The Bi-post base has several advantages
- Bulb orientation is fixed so filament will always be in the focal plane. Filament configurations such as the C13D (coiled, zig-zagged) emit far more light perpendicular to the zig zag than parallel to it.
- Mogul bi-post can handle up to 100 Amps and is used with searchlights, film & stage lighting fixtures 1000 watts or larger. Incandescent, halogen and HMI light sources all use this design.
- Medium bi-post is used with film & stage lighting fixtures between 250 and 1000 watts (the development of the T14 base up to horizon design for ellipsoidal spotlights was one of the most important innovations of the mid 20th century).
- Mini bi-post
Bi-pin connector 
- Medium bi-pin is used on each end of a T12 fluorescent bulb
- mini bi-pin is used with MR16 halogen bulbs
The 2 pin socket is an update of the bi-post design with smaller pins designed to reduce the cost of manufacture. The 1000 watt FEL medium 2 pin base halogen lamp allows designers to insert the bulb into the end of the ellipsoidal reflector through a smaller hole than previously possible with conventional incandescent bulbs. This improves efficiency compared to the older side inserted bulb or a double ended bulb which requires two holes. One variation is the Polarized 2 pin socket - used primarily in projectors, which defines the exact positioning of the filament on one side. This improves the "point source" characteristic necessary for building complex optical systems.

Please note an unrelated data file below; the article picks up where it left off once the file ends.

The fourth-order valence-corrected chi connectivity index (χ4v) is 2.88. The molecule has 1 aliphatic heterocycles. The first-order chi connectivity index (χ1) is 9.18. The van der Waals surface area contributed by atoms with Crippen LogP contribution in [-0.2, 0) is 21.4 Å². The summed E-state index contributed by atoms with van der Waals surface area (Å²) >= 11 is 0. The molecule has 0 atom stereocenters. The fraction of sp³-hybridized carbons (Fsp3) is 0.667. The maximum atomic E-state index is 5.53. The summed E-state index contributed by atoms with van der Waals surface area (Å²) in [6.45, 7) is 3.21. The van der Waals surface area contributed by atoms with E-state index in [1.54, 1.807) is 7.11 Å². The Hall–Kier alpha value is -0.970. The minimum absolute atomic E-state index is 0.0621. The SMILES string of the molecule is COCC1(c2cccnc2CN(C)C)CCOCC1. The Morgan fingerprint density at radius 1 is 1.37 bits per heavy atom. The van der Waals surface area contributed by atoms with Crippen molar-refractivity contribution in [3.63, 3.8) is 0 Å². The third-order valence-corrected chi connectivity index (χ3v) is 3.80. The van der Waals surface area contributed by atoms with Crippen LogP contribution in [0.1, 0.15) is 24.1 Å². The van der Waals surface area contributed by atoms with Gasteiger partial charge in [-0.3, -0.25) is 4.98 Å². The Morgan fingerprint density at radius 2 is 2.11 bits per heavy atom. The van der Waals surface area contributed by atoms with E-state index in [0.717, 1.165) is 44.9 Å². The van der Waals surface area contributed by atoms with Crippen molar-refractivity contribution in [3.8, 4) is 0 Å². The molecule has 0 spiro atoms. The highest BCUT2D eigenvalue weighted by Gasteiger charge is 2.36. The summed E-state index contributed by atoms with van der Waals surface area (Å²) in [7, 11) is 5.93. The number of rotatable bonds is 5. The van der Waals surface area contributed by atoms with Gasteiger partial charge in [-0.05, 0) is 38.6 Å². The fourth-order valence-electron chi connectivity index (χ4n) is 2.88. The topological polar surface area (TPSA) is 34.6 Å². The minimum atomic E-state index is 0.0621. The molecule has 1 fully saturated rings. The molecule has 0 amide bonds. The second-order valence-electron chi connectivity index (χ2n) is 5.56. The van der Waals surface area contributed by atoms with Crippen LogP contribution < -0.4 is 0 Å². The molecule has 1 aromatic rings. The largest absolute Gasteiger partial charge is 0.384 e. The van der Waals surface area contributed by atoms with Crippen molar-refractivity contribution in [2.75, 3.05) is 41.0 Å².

Another facet of the two pin design is that many new designs of bulbs use baseless glass envelopes. The wire leads are thickened and crimped in the glass envelope of the bulb base. The MR16 is an example of this design. You may argue that the reflector itself is the base, but the industry has decided that the reflector is an assembly where the actual bulb is inserted into the reflector with the leads sticking out and a ceramic paste used to glue it in.
Wedge base 
Miniature lamps may have a wedge base made of glass or plastic.
Fluorescent tube standards 
- T-5 mini
- T-8 medium
- T-12 large
Phillips Compact Fluorescent types 
Lamp base styles 
|DC Bay||Double contact bayonet candelabra|
|DC Pf||Double contact prefocus candelabra|
|EMEP||Extended mogul end prong ferrule contact|
|Med Bp||Medium bipost|
|Med Pf||Medium Prefocus|
|Med Skt||Medium Skirted|
|Med 2P||Medium two pin|
|MEP||Mogul End Prong|
|Mog Bp||Mogul bipost|
|Mog Pf||Mogul prefocus|
|MS||Miniature screw (with reference shoulder)|
|MSP||Medium side prong|
|G38 Bp||G38 mogul bipost|
|Rect RSC||rectangular recessed single contact|
|RM2P||Rim mount two pin|
|RSC||Recessed single contact|
|SC Bay||Single contact bayonet|
|SC Pf||Single contact prefocus|
|SFc 10-4||Sleeve with threaded pin|
|SFc 15, 5-6||Sleeve with threaded pin|
|TB2P||TruBeam two pin|
|Tf||Trufocus (also four pin)|
|TLMS||Tru-Loc miniature screw|
|2PAG||Two pin all glass|
|2PAGC||Two pin all glass with ceramic cover|
|2PM||Two pin miniature|
|2PP||Two pin prefocus|
Some of these base styles are obsolete and are included for reference. The trend in recent years has been to design newer bases to reduce waste of raw materials and make it easier to replace light bulbs.